[syndicated profile] tim_worstall_feed

Posted by Tim Worstall

Today I received a note from my publisher telling me that the greatest book ever written has sold a total of 82 copies! Ok a few fewer than you might expect from a new Harry Potter book, but a (small) step towards being a millionaire.

I’m certainly not writing another one without a decent advance….

[syndicated profile] el_reg_odds_feed

Posted by Alexander J Martin

More like National Fail amirite?

On the heels of an IT error leading to Great Western Rail advertising a first-class journey from Taunton to Trowbridge for £10,000 comes an exponentially more expensive offer from National Rail.…

[syndicated profile] lib_dem_voice_feed

Posted by Judy Abel

As well as appealing to the 48% of voters who are deeply disenchanted with Brexit, I think there are many other policy areas we need to focus on, if we are to make an electoral breakthrough.

In this week alone, there have been three fatal stabbings in London, innocent people (all men) aged 17, 40 and 60, robbed of their lives because of mindless violence. We have to show that we care about violence and people having the right to live in peaceful streets and neighbourhoods.

Let’s also tackle the inequitable housing situation, whereby overseas buyers are buying up London’s properties at prices that are completely unaffordable for locals – who often aren’t even given a chance to buy them before they are marketed overseas, as apparently happened with the new Heygate development in South East London. Switzerland has placed restrictions on foreign buyers, why can’t we?

And what of mental health services? They are sparse, and not always joined up, and young people are suffering disproportionately, faced, as they are, with so many pressures – many of which we adults are sadly responsible for. Excessive exam pressures, a lack affordable housing, family breakdown, bullying and awful working conditions in some part-time jobs are all fuelling anxiety in young people. Many can also no longer afford dental services, and social care is excruciatingly, and unjustly, expensive for those that have to pay. We need to address this urgently.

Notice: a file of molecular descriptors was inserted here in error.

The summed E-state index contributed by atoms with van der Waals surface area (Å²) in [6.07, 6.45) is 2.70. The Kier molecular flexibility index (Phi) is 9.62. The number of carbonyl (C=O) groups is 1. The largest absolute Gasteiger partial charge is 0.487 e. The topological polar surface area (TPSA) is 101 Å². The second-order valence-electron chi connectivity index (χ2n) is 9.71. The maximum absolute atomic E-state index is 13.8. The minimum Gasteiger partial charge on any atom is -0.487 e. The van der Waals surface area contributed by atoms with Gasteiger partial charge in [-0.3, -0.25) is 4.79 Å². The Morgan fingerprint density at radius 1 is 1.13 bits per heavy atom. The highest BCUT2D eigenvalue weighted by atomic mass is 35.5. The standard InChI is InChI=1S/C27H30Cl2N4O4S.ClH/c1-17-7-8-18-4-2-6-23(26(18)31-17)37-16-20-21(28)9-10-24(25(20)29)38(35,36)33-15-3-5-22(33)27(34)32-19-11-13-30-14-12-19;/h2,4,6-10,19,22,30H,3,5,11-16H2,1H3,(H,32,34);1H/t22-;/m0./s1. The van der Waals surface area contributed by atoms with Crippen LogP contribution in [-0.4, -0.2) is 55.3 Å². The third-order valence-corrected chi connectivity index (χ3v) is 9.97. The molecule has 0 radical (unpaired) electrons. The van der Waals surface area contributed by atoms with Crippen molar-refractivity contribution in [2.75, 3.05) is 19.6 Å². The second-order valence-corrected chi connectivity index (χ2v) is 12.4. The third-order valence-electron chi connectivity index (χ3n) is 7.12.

What about rail fares? Rail travel is completely overpriced, especially on commuter routes. An annual season ticket from Swindon to London is almost £8,500 a year. A peak hour single from Bath to London is around £90. Unfortunately some people just have to pay that because our national lack of a regional policy means there is a high concentration of better-paid jobs in the South East, strangling the life out of the surrounding regions.

People, I would argue, also need more annual leave and flexible working patterns. Why not allow everyone to take up to two (or more) weeks’ additional unpaid leave each year for family reasons and caring duties, instead of using up their holiday? People need more time to live, care, rest and be creative – as well as working, especially with today’s pace of life.

And what about the environment? Admittedly the Mayor of London is now taking action on air pollution, but are other cities doing as well? And with increases in high-density housing are we making enough provision for green spaces at ground level for people to walk, and children to play in? Some parts of London are like high-rise glass and concrete deserts. And have we forgotten about protecting our biodiversity? Ninety-five per cent of wildflowers are now found in roadside verges rather than the countryside. Whatever happened to conservation?

Some things have improved and we should acknowledge that. London’s Tube and bus services are infinitely better than they were a few decades ago. We certainly need to admit to progress where we see it, and not just to focus on the negative. However, libraries are closing, playgrounds are not being maintained and once affordable activities such as adult education classes, are out of reach of many.

Brexit is going to impact horribly on all these things because of the terrible toll it will take on our economy, jobs and scientific community. However, we still need to make our case in terms of the things that matter most tangibly to individuals and families now.

And if we need to raise taxes – so be it. The Danes pay more tax than we do, but they are happier than we are according to every international survey, because the state looks after people well. We need to make quality of life – and not just Brexit and purchasing power – our number one priority in this election campaign. If we want to be a mainstream party we need to respond to mainstream concerns. This doesn’t mean taking the middle road though – it actually means being radical about social justice, well funded health and care services, environmental protection and wellbeing for all.